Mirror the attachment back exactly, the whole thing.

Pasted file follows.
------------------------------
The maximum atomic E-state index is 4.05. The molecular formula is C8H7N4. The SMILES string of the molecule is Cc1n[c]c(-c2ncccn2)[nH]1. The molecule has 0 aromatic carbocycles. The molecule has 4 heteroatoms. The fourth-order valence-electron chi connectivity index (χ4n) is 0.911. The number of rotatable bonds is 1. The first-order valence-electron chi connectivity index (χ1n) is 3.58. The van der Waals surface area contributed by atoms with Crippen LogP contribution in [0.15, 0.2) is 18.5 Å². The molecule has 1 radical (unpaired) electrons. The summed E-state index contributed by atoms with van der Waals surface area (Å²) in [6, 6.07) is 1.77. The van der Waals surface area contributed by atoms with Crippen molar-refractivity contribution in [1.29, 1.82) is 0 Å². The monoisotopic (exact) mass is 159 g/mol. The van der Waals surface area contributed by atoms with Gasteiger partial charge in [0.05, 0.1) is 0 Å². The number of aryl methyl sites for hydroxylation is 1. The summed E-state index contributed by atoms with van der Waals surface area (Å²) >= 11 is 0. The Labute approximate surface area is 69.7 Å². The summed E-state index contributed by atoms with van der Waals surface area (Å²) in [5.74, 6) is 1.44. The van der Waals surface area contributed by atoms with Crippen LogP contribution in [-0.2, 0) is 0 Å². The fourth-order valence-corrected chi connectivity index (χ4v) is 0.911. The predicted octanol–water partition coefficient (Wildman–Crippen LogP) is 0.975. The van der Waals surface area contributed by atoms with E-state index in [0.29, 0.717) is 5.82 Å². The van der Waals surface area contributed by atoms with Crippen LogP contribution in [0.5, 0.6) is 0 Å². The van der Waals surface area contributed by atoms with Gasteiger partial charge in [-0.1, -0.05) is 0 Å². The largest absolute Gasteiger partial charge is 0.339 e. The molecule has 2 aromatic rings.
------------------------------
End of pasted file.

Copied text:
The maximum atomic E-state index is 4.05. The molecular formula is C8H7N4. The SMILES string of the molecule is Cc1n[c]c(-c2ncccn2)[nH]1. The molecule has 0 aromatic carbocycles. The molecule has 4 heteroatoms. The fourth-order valence-electron chi connectivity index (χ4n) is 0.911. The number of rotatable bonds is 1. The first-order valence-electron chi connectivity index (χ1n) is 3.58. The van der Waals surface area contributed by atoms with Crippen LogP contribution in [0.15, 0.2) is 18.5 Å². The molecule has 1 radical (unpaired) electrons. The summed E-state index contributed by atoms with van der Waals surface area (Å²) in [6, 6.07) is 1.77. The van der Waals surface area contributed by atoms with Crippen molar-refractivity contribution in [1.29, 1.82) is 0 Å². The monoisotopic (exact) mass is 159 g/mol. The van der Waals surface area contributed by atoms with Gasteiger partial charge in [0.05, 0.1) is 0 Å². The number of aryl methyl sites for hydroxylation is 1. The summed E-state index contributed by atoms with van der Waals surface area (Å²) >= 11 is 0. The Labute approximate surface area is 69.7 Å². The summed E-state index contributed by atoms with van der Waals surface area (Å²) in [5.74, 6) is 1.44. The van der Waals surface area contributed by atoms with Crippen LogP contribution in [-0.2, 0) is 0 Å². The fourth-order valence-corrected chi connectivity index (χ4v) is 0.911. The predicted octanol–water partition coefficient (Wildman–Crippen LogP) is 0.975. The van der Waals surface area contributed by atoms with E-state index in [0.29, 0.717) is 5.82 Å². The van der Waals surface area contributed by atoms with Crippen LogP contribution in [0.5, 0.6) is 0 Å². The van der Waals surface area contributed by atoms with Gasteiger partial charge in [-0.1, -0.05) is 0 Å². The largest absolute Gasteiger partial charge is 0.339 e. The molecule has 2 aromatic rings.